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Dog Care vs Hosting International Students – which is the most heavily regulated?

By Aegis UK February 24, 2022

To highlight a grey area in UK legislation, we are comparing educational guardianship to another care industry – that of dogs.

Alarmingly, there is no statutory licence, vetting or training required for people or companies wishing to provide educational guardianship or hosting services for international children for short stays – typically exeats, half-terms, Christmas and Easter holidays. In stark contrast, those running home boarding businesses for dogs in the UK are required to meet a comprehensive set of minimum standards and require a licence*.
These regulations focus on meeting the welfare of dogs and include: carer to animal ratios, separate rooms for dogs, staff training, home inspections to check that facilities are in good repair, food quality, and monitoring of the wellbeing and health of the animal. Failure to comply with the legislation can ultimately result in a prison sentence or fine.

What about educational guardianship?

The only legislation in place is for Private Fostering, which applies to long stays. An arrangement where a child/international student aged under 16 years (18 if they are disabled) is staying in a homestay, for 28 consecutive days or longer, would fall under a private fostering arrangement (S.66 Children Act 1989). Schools and educational guardians are obliged to report arrangements to the local authority where the student is staying and the local authority will conduct relevant checks.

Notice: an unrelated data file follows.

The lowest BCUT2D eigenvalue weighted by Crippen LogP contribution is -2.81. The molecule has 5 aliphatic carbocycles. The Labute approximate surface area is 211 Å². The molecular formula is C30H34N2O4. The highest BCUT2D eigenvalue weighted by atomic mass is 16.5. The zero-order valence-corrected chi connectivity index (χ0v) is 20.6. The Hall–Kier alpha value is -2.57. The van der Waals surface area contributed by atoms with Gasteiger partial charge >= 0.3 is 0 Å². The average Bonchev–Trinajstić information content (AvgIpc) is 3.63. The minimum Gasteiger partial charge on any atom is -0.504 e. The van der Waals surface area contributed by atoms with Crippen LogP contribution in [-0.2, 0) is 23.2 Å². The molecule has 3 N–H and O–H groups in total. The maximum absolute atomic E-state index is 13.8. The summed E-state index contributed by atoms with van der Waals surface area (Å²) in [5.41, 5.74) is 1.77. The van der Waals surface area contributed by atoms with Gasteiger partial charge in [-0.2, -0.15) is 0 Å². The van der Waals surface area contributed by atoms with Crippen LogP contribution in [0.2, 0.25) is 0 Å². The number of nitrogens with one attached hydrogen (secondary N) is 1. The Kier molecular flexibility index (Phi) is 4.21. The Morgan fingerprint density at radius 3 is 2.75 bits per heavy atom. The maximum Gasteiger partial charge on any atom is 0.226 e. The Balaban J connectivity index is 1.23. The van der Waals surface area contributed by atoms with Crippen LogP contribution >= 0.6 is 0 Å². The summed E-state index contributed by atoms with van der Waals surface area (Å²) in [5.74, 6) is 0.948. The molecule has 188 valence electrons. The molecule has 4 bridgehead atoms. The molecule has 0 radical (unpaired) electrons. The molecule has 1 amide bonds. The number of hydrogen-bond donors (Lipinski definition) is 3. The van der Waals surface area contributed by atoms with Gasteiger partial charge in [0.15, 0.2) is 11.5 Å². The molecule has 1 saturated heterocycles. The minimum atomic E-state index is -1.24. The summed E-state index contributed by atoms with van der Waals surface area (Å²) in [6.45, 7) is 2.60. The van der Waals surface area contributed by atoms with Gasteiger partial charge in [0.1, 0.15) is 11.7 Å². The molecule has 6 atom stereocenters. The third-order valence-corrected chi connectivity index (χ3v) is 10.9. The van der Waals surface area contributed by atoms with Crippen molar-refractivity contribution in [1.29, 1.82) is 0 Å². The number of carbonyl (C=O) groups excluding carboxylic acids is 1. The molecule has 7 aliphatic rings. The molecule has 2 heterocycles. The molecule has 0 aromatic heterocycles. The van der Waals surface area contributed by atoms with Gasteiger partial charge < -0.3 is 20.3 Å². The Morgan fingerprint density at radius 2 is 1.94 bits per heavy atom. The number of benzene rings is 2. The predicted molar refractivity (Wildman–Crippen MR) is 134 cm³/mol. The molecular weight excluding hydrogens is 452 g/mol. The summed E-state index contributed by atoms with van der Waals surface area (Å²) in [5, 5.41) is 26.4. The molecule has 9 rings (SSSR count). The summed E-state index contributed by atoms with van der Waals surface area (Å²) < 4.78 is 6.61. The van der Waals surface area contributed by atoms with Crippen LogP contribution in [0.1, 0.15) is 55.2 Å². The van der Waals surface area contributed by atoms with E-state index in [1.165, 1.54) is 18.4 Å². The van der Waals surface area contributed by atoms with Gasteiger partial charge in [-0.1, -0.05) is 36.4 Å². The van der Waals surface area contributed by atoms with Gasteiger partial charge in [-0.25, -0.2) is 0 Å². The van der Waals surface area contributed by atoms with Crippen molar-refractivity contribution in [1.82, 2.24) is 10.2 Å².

As the majority of students under the care of educational guardians for the short holidays do not reach the Private Fostering threshold, this presents a huge safeguarding gap for international students studying at UK boarding schools.

AEGIS has been filling this gap in safeguarding since its inception in 1994.

AEGIS plays a unique and critical role in the guardianship world, being the only entirely independent charitable body regulating the industry. 
AEGIS has designed its own Quality Standards in order to ensure greater protection for students in the care of educational guardians and homestays.  All of our accredited guardianship companies have been through a rigorous inspection process which ensures that policies, procedures and insurance are in place, homestays are vetted and health and safety checks of homes have been carried out. The AEGIS Quality Standards can be read here: AEGIS Quality Standards.
AEGIS inspections are carried out by experienced, independent inspectors.  We encourage schools and overseas parents to request the latest inspection report for all guardians, to ensure they have been properly vetted.
Where the welfare of international students comes first

Revised National Minimum Standards for Boarding Schools

AEGIS has been highlighting the lack of regulations around the care of international students at the highest levels for many years.  We were pleased to see the introduction of the new standard on educational guardianship in the draft standards for boarding schools and we eagerly await the publication of the final standards.
*Dog home boarding analogy attributed to Lana Foster, Managing Director of Bright World Guardianships